- Jacob deGrom (SP, Mets) – deGrom may not have the ultimate physical ceiling to match anyone on this list, which is weird to say of a pitcher whose career ERA is in the mid-twos and has more than a strikeout per inning. Oh, and he won Rookie of Year in 2014. At 28-years-old, though, this is the best version of deGrom and there is absolutely nothing wrong with that. For Fantasy purposes, he is an ideal SP2 that pitches more like a Top 15 starter. Seasonal: deGrom is an above-average option moving forward that you can rely on. He will continue to deliver a low ERA and WHIP along with strong strikeout rates. Long-term: He does not always get the proper credit for the numbers he has put up, which could lead to a buying opportunity. While not an ace-level starter, he makes a strong case to be in the next tier.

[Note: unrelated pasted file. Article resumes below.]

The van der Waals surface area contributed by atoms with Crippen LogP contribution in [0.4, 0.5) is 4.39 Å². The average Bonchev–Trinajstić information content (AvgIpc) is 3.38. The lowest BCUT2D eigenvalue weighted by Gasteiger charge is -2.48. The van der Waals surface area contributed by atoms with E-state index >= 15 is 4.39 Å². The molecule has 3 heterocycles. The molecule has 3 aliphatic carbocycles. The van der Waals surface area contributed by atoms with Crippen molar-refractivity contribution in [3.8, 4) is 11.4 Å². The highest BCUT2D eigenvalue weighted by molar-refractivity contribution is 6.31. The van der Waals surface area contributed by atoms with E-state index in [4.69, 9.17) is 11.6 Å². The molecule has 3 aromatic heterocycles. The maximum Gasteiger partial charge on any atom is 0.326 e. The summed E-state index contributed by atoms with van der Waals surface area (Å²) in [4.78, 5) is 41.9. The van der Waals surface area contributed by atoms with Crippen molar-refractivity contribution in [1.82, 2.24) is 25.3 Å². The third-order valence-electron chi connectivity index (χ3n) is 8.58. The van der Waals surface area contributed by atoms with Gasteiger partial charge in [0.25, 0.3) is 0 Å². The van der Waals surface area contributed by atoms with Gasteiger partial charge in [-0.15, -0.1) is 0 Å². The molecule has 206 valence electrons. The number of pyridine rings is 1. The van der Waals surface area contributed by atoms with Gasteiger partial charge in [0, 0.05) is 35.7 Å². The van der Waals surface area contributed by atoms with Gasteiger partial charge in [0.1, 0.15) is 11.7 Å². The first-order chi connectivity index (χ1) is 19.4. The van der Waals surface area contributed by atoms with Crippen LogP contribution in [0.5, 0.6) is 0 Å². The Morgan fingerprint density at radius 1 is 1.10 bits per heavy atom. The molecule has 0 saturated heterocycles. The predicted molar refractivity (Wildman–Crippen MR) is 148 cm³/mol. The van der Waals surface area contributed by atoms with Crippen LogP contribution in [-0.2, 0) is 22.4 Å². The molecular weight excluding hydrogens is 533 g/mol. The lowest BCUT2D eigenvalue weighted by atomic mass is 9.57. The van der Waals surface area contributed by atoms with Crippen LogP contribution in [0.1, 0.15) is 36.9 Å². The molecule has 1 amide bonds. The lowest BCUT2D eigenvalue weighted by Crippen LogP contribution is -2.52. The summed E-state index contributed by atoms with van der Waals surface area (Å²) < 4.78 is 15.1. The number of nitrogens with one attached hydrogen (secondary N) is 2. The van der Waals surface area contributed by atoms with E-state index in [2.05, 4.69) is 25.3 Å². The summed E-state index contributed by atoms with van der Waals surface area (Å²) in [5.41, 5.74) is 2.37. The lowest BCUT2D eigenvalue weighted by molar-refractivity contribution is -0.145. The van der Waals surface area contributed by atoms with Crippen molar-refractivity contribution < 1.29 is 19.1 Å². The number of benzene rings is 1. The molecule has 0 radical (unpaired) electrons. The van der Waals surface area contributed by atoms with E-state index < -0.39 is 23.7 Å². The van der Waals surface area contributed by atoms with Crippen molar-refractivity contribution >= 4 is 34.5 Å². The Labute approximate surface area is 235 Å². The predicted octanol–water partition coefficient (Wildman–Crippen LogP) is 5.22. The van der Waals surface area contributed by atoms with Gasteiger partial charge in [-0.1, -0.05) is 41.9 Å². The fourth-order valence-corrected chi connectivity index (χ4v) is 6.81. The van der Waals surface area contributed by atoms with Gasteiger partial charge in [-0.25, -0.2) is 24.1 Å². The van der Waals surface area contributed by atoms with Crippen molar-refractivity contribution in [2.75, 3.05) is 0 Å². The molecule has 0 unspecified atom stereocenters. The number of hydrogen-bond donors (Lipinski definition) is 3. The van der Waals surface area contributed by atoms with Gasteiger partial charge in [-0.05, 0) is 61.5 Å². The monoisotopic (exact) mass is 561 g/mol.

- Steven Matz (SP, Mets) – Matz was a first round talent that dropped to the Mets in the second round in 2009. Unfortunately, he had Tommy John surgery in 2010 and missed all of 2011. Once he started pitching in the minors, he moved relatively quickly, reaching the majors last year. The lefty has power stuff and strong secondary offerings that make him very enticing for Fantasy purposes. He is pitching with bone spurs in his pitching elbow, which is cause for at least mild concern. He should be able to pitch without restrictions and may require minor surgery in the offseason. Seasonal: Matz is a solid mid-rotation starter just as long as he can stay healthy. His upside is that of a Top 30 starter for the second half. Long-term: There’s untapped potential for the 25-year-old, and Matz could develop into a strong number two starter in both Fantasy and real life baseball. He is an excellent mid-rotation starter to have stock in over the long-term.